U.S. vs. Ryan Coblin, 11-80159-CR-RYSKAMP

Coblin, 41, of Boca Raton, was the president of Delivery Technology Solutions Inc., a domestic and international delivery company catering to corporations. Coblin was charged by information in September 2011 and pled guilty on March 8, 2012 to engaging in a scheme to pay kickbacks to a hedge fund fiduciary to induce the fiduciary to misappropriate money from a hedge fund in order to buy restricted common stock at inflated prices. Sentencing is scheduled for July 13, 2012.

Market Manipulation Schemes:

U.S. vs. Kevin Brennan, Donald Huggins, and Marc Seaver Page, 12-60064-CR-COHN

Today, charges were unsealed against defendants Brennan, 60, of Pittsburgh, Pennsylvania, the CEO of Optimized Transportation Management Inc. (OPTZ), a Delaware freight transportation company; Huggins, 64 of St. Petersburg, Florida, an investor in OPTZ; and Marc Seaver Page, 50, of Tiburon, California. The defendants are charged with engaging in a scheme to manipulate the publicly quoted share price and trading volume of OPTZ common stock.

U.S. vs. Douglas Hague, 12-60124-CR-WILLIAMS

Hague, 65, of Boca Raton, was the President of Clean Coal Technologies Inc., a corporation that purportedly converted low-grade coal to high-grade clean-burning coal. He was charged by information on June 1, 2012 with engaging in a scheme to pay kickbacks to a pension fund fiduciary to induce the fiduciary to misappropriate money from a pension fund in order to buy restricted common stock at inflated prices.

U.S. vs. Harold Steven Bonenberger, 12-60125-CR-COHN

Bonenberger, 56, of Carlsbad, California, was CEO of Angel Acquisition Corp. (AGEL), a Nevada corporation that purportedly managed assets. Bonenberger was charged by information on June 1, 2012 with engaging in a scheme to manipulate the publicly quoted share price and trading volume of AGEL common stock.

U.S. vs. Robert Cotton, 12-60126-CR-DIMITROULEAS

Cotton, 61 of Houston, Texas, was the President of Cotton and Western Mining Inc. (CWRN), a Nevada corporation that purportedly exported and mined iron minerals. Cotton was charged by information on June 1, 2012 with engaging in a scheme to manipulate the publicly quoted share price and trading volume of CWRN common stock.

U.S. vs. Matthew A. Connor, 12-2732-MJ-GARBER

Connor, 36, of Amherst, Virginia, a shareholder of and consultant for KCM Holdings Corporation (KCMH) was arrested today on a criminal complaint charging him with engaging in a scheme to manipulate the publicly quoted share price and trading volume of KCMH stock, in violation of the wire fraud statute. KCMH was purportedly in the business of providing strategic consulting services to clients.

U.S. vs. Scott Haire, 12-2734-MJ-GARBER

Haire, 42, of Coral Springs, President of Wound Management Technologies Inc. (WNDM), a Texas corporation that purportedly developed advanced wound care products. Haire was charged by criminal complaint with engaging in a scheme to manipulate the publicly quoted share price and trading volume of WNDM common stock. Haire is expected to surrender on June 6, 2012.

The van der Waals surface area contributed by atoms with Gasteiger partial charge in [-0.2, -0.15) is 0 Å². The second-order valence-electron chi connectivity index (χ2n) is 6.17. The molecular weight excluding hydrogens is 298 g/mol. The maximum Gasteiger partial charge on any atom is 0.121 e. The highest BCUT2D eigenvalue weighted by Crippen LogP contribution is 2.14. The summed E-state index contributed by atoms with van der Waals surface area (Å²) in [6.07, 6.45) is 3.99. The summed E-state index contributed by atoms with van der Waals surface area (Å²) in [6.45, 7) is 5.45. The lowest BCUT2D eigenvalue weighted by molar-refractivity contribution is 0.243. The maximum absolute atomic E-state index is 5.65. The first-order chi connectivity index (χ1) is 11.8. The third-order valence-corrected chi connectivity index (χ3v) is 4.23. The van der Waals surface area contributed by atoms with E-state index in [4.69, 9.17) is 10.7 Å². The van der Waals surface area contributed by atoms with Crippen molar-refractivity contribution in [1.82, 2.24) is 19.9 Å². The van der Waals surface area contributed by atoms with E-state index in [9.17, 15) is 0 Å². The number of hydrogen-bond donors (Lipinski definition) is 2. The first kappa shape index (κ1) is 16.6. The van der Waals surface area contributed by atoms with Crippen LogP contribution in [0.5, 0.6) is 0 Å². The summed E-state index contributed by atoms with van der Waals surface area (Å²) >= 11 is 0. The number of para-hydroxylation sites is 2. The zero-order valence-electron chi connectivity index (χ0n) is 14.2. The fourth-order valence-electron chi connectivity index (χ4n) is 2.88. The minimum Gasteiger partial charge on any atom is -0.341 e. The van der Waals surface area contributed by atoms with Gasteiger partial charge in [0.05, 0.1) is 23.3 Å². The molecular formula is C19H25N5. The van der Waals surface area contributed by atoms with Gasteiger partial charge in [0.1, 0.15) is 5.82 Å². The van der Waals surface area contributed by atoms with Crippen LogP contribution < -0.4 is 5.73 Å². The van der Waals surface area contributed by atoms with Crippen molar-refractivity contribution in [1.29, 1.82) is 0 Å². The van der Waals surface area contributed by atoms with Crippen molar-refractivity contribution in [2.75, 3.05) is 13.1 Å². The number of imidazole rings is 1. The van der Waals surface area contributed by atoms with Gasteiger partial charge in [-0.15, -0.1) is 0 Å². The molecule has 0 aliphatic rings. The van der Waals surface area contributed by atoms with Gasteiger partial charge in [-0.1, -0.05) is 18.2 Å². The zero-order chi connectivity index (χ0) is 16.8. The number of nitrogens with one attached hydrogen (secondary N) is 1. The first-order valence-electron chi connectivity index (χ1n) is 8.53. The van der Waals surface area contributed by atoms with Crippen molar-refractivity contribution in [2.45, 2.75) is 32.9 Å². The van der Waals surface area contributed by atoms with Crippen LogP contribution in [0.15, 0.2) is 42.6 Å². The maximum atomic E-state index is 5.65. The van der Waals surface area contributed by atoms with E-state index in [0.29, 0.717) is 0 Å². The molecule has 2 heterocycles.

Ponzi Schemes:

U.S. vs. Juan Carlos Rodriguez, 12-20148-CR-DIMITROULEAS

Rodriguez, 49, of Miami, was indicted on March 6, 2012 for committing wire fraud in the execution of a Ponzi scheme. According to the indictment, Rodriguez was the sole officer and director of MDN Financial Group Inc., a Miami company that solicited approximately $5.2 million from investors with promises that the company would invest in stocks, bonds, and precious metals. Rodriguez would recruit colleagues and friends to invest in MDN Financial, promising them 20, 30, 40, and even 50 percent returns. In fact, Rodriguez did not invest the money he was given by investors. Instead, he used more than $1 million of the money to pay for personal expenses like credit card bills. A calendar call is scheduled for July 20, 2012.

U.S. vs. George Elia, 12-60077-CR-WILLIAMS

Elia, 68, formerly of Fort Lauderdale, is scheduled to be arraigned on June 6, 2012 on charges of operating a Ponzi scheme in which he recruited investors by making false claims about the potential returns on investments. Elia was the president of International Consultants & Investment Group LC., a corporation based in Broward County.

U.S. vs. Aner Menendez, 12-20389-CR-SCOLA

Menendez was arrested today on charges of mail and wire fraud. Menendez was the sole member and manager of De Forcade and recruited investors by claiming he was a skilled foreign currencies trader. Through a series of misrepresentations, he exploited social relationships to convince his victims to invest their savings with him. After receiving their money, Menendez made no investments for victims, instead spending their savings on himself and others.

In addition to the 12 criminal cases announced above, the SEC has filed nine separate civil injunctive actions against 12 individuals and eight microcap companies, charging them with violations of the antifraud provisions of the federal securities laws and seeking, among other relief, permanent injunctions, disgorgement, and financial penalties. These defendants, including several CEOs and their companies and three penny stock promoters, are charged with securities fraud for their roles in various illicit kickback and market manipulation schemes.

Regarding the continued results of the Initiative, other members stated as follows: